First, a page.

Although the traditional view of French art as a steady progression from the representational to the abstract, has long since been rejected, the meanings of modernism have never been examined in all their complexity. This book - and the exhibition it accompanies - will address this void. The pieces in the exhibition will be selected from the private collection of Stanley and Ursula Johnson.
Although the Johnson Family Collection is well known, only one substantial exhibition from the holdings has ever been shown: Cubism and La Section d'Or in 1991. This is a rare opportunity to showcase a substantial selection of items, which will constitute an exhibition both enjoyable for the general public and thought-provoking for the specialist. During the French Revolution, artists began to give as much attention to scenes from contemporary battles as their predecessors had to those from the Bible and antiquity.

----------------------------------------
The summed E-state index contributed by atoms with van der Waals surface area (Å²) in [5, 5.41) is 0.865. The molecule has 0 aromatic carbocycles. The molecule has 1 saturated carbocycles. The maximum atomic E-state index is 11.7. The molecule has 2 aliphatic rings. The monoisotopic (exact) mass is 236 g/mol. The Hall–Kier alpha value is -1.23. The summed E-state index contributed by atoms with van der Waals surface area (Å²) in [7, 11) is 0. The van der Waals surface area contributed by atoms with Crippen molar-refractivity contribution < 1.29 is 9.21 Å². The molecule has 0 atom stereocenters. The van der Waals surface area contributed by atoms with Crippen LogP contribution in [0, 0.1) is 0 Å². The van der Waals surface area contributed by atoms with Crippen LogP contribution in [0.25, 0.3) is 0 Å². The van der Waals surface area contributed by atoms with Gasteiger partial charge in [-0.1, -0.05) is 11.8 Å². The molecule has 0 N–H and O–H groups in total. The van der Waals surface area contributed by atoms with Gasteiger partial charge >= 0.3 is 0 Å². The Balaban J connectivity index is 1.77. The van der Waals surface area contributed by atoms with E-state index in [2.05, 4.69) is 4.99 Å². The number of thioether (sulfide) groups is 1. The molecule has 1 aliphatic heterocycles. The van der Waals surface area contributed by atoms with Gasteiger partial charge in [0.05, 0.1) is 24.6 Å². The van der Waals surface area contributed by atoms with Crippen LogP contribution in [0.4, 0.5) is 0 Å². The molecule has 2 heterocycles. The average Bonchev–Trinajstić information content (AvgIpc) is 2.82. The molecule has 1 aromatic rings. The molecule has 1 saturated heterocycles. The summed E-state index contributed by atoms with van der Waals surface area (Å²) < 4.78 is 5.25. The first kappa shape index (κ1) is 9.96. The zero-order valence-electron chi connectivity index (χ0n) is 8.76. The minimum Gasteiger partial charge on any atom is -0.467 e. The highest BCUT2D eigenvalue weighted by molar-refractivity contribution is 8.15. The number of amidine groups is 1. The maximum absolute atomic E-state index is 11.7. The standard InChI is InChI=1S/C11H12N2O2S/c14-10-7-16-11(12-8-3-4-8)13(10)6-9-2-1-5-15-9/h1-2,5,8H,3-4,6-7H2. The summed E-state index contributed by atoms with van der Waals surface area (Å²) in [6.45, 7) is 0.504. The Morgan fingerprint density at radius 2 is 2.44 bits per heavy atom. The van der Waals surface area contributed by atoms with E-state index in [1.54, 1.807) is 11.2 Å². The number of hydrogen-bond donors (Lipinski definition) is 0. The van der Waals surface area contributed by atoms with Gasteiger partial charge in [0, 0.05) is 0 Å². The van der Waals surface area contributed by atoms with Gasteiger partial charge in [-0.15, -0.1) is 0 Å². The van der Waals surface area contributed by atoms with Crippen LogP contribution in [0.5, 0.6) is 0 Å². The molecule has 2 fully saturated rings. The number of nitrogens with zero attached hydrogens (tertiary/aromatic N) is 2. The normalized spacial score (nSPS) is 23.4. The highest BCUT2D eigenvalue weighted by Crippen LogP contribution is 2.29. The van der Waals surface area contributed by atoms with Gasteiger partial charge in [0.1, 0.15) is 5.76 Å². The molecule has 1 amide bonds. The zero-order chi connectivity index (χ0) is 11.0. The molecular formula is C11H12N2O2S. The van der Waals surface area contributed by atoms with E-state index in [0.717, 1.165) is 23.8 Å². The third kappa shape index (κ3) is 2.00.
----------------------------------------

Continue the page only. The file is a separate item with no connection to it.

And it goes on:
This trend was accelerated by the two greatest French Romantic artists, Gericault and Delacroix, who found heroism and pathos not only in war, but also in peace. Among the Impressionists, Manet in particular was notorious for his increasingly sophisticated compositions drawn from everyday bourgeois life, blurring the boundaries between portraiture and genre painting. Pissarro, on the other hand, became especially well known for his experiments incorporating timeless peasant figures into the agricultural landscape of Normandy, while Cezanne found classicism in modern representations of traditional themes such as bathers, and Van Gogh produced one of his most astonishing images in his portrait of Dr Gachet.